Meet Molly B., a mama who reached out to us on Instagram. Molly is a stay at home mama to her two-and-a-half-year-old son, Harrison. She shares her love and passion for wellness and holistic health through her Instagram.We had to share her inspiring #MyHealthyHappyPostpartum story in her own words. Do you have a Healthy, Happy Pregnancy or Postpartum story to share? Email us at mamas@whole30.com or connect with us on Instagram.

Please note: This is Molly’s experience, in her own words. The Whole30 is not a medical diagnostic tool, nor a replacement for working with a qualified healthcare practitioner. Speak with your doctor before beginning any new dietary or lifestyle program. Your results may vary. If you need immediate psychiatric help, the National Suicide Prevention Hotline is a free and confidential network of more than 140 crisis centers nationwide. It is available 24/7 to contact in a crisis at 1-800-273-8255. You can call for yourself or someone you care about.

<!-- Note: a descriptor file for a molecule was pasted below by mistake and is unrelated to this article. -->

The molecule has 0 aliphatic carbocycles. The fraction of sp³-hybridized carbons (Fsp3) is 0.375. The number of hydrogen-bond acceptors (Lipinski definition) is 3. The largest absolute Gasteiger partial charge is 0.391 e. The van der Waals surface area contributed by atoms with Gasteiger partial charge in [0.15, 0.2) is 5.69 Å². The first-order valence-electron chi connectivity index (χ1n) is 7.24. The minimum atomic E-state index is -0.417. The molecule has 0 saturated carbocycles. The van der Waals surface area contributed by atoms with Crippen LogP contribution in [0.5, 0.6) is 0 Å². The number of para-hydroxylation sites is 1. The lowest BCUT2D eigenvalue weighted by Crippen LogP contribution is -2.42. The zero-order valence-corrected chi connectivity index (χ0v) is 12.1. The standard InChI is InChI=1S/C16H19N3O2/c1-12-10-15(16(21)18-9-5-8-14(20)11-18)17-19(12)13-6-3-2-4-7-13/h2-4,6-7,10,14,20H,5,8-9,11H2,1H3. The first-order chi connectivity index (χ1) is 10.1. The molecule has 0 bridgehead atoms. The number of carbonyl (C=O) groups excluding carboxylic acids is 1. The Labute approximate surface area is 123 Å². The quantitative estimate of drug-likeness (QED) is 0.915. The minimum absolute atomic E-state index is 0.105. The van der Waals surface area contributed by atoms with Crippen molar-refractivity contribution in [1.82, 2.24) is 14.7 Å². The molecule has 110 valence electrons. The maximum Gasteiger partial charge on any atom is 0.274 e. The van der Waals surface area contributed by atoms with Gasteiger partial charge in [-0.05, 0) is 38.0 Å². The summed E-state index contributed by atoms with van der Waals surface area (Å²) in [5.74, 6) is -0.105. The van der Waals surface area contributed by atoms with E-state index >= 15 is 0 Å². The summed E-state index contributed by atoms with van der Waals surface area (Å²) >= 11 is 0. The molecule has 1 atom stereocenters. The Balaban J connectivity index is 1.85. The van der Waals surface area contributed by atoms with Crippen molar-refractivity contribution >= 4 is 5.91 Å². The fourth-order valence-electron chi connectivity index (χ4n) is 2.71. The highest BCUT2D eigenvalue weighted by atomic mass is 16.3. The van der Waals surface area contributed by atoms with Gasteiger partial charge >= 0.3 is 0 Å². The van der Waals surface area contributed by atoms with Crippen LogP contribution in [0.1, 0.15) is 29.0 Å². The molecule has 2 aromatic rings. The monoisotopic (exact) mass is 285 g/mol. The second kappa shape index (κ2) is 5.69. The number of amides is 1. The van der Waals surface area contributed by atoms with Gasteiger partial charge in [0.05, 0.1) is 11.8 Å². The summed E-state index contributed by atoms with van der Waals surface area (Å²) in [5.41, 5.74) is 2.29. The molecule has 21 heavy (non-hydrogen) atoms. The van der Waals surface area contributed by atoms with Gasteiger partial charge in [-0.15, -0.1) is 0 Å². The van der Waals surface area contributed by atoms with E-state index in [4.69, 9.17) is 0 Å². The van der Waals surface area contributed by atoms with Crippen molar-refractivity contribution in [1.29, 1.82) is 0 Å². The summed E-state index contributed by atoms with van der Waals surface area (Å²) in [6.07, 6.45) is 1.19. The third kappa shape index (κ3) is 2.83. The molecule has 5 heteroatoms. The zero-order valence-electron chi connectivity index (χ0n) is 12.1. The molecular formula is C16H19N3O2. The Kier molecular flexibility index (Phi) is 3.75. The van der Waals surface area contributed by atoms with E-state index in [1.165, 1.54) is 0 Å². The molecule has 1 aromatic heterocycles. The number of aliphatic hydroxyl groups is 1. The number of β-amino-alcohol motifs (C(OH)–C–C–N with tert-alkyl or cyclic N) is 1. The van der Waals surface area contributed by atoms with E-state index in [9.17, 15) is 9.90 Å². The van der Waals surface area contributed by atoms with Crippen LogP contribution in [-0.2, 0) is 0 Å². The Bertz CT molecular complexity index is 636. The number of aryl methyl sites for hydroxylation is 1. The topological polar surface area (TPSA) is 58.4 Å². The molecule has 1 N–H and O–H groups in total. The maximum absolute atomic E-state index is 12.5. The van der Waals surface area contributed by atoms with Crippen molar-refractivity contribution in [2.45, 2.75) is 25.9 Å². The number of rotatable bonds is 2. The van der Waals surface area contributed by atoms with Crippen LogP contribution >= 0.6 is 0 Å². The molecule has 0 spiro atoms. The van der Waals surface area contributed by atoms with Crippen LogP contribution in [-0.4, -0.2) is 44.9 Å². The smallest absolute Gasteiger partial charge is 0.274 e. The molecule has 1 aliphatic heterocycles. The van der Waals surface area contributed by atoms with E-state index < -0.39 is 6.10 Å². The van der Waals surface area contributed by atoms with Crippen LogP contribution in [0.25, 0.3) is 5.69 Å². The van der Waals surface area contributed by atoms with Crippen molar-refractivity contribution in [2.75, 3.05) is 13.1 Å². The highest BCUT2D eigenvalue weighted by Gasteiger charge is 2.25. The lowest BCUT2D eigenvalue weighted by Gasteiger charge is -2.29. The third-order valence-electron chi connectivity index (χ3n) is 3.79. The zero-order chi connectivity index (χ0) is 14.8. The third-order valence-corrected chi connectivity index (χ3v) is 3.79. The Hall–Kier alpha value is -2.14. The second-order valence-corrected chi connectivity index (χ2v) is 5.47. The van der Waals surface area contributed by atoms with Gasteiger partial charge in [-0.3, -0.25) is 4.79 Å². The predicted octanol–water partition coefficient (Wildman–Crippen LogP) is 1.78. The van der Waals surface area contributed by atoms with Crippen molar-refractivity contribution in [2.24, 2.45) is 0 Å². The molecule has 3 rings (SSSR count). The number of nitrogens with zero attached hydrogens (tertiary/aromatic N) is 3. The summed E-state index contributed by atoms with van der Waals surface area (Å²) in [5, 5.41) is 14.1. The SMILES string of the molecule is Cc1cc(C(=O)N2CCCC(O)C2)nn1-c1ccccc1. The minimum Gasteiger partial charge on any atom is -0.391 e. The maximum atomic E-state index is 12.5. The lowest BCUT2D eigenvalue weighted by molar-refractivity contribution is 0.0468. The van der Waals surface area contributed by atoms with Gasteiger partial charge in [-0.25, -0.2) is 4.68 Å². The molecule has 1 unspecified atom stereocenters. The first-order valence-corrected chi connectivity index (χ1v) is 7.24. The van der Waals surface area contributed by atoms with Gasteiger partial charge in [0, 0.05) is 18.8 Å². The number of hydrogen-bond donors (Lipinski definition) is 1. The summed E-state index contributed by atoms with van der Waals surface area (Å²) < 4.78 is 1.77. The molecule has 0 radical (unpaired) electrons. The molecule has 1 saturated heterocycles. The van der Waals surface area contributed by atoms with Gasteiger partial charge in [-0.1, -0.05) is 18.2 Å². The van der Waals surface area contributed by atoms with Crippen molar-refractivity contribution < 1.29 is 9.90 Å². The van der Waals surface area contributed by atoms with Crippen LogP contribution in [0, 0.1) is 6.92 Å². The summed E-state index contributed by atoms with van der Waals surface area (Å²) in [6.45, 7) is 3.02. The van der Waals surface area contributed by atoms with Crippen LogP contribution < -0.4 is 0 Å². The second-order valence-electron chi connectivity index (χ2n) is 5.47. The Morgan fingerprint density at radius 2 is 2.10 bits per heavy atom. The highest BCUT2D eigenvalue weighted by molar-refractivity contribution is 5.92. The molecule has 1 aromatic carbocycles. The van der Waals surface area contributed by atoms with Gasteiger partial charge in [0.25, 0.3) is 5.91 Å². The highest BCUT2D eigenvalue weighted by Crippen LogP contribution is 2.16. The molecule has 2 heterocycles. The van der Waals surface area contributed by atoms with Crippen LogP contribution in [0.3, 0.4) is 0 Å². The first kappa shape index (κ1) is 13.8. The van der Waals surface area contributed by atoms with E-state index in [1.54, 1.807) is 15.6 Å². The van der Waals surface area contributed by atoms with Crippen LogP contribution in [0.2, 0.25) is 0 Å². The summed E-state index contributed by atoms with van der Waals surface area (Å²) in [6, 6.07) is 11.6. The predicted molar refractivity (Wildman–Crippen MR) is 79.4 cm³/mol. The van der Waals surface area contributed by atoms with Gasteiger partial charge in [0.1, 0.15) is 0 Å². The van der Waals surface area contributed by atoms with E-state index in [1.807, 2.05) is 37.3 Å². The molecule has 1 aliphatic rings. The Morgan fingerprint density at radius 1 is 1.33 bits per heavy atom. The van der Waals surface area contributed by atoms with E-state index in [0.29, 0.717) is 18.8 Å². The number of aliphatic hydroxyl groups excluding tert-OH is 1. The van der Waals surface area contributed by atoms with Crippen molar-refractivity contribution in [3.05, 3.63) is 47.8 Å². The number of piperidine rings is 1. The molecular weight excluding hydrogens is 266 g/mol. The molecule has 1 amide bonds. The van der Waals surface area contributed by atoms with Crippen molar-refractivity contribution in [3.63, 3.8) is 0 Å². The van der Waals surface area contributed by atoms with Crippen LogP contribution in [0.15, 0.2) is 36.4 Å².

For additional help, call Postpartum Support International’s warmline at 800-944-4773. You’ll get a return call within several hours. You can also visit their website www.postpartum.net. Click here to connect with your closest coordinator to get info, support, resources, and referrals to providers trained to treat PPD in your area. Click here to read more information on intrusive/scary thoughts as a symptom of a Perinatal Mood and Anxiety Disorder.

My Experience with Pregnancy

When I found out I was pregnant with Harrison, I was completely surprised. We had planned to wait a couple of years before trying for kids, so we felt a mix of excitement and shock.